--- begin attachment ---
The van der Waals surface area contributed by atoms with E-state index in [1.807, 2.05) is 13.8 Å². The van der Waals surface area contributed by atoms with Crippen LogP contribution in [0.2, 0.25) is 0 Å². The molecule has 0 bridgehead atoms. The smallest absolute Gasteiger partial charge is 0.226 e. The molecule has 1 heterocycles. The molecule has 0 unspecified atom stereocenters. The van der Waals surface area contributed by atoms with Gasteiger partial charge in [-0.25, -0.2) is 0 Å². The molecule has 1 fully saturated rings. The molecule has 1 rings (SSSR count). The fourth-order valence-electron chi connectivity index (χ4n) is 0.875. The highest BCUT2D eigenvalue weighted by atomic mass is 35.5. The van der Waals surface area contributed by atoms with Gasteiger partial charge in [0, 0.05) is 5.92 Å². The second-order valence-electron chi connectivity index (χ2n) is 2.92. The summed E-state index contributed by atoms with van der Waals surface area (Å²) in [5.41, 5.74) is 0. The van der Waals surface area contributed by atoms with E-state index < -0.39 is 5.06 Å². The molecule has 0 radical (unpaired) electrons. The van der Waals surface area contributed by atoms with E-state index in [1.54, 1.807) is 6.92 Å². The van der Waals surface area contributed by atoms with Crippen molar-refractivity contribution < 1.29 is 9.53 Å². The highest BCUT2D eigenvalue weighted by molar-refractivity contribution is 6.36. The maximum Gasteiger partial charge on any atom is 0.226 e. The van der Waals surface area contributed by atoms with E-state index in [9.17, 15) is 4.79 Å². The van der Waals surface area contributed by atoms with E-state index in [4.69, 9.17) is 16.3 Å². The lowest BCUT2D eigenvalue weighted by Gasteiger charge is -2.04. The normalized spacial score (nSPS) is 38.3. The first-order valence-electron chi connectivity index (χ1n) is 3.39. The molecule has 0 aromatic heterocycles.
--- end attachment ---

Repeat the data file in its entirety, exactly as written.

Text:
The van der Waals surface area contributed by atoms with E-state index in [1.807, 2.05) is 13.8 Å². The van der Waals surface area contributed by atoms with Crippen LogP contribution in [0.2, 0.25) is 0 Å². The molecule has 0 bridgehead atoms. The smallest absolute Gasteiger partial charge is 0.226 e. The molecule has 1 heterocycles. The molecule has 0 unspecified atom stereocenters. The van der Waals surface area contributed by atoms with Gasteiger partial charge in [-0.25, -0.2) is 0 Å². The molecule has 1 fully saturated rings. The molecule has 1 rings (SSSR count). The fourth-order valence-electron chi connectivity index (χ4n) is 0.875. The highest BCUT2D eigenvalue weighted by atomic mass is 35.5. The van der Waals surface area contributed by atoms with Gasteiger partial charge in [0, 0.05) is 5.92 Å². The second-order valence-electron chi connectivity index (χ2n) is 2.92. The summed E-state index contributed by atoms with van der Waals surface area (Å²) in [5.41, 5.74) is 0. The van der Waals surface area contributed by atoms with E-state index < -0.39 is 5.06 Å². The molecule has 0 radical (unpaired) electrons. The van der Waals surface area contributed by atoms with E-state index in [1.54, 1.807) is 6.92 Å². The van der Waals surface area contributed by atoms with Crippen molar-refractivity contribution < 1.29 is 9.53 Å². The highest BCUT2D eigenvalue weighted by molar-refractivity contribution is 6.36. The maximum Gasteiger partial charge on any atom is 0.226 e. The van der Waals surface area contributed by atoms with E-state index in [9.17, 15) is 4.79 Å². The van der Waals surface area contributed by atoms with E-state index in [4.69, 9.17) is 16.3 Å². The lowest BCUT2D eigenvalue weighted by Gasteiger charge is -2.04. The normalized spacial score (nSPS) is 38.3. The first-order valence-electron chi connectivity index (χ1n) is 3.39. The molecule has 0 aromatic heterocycles.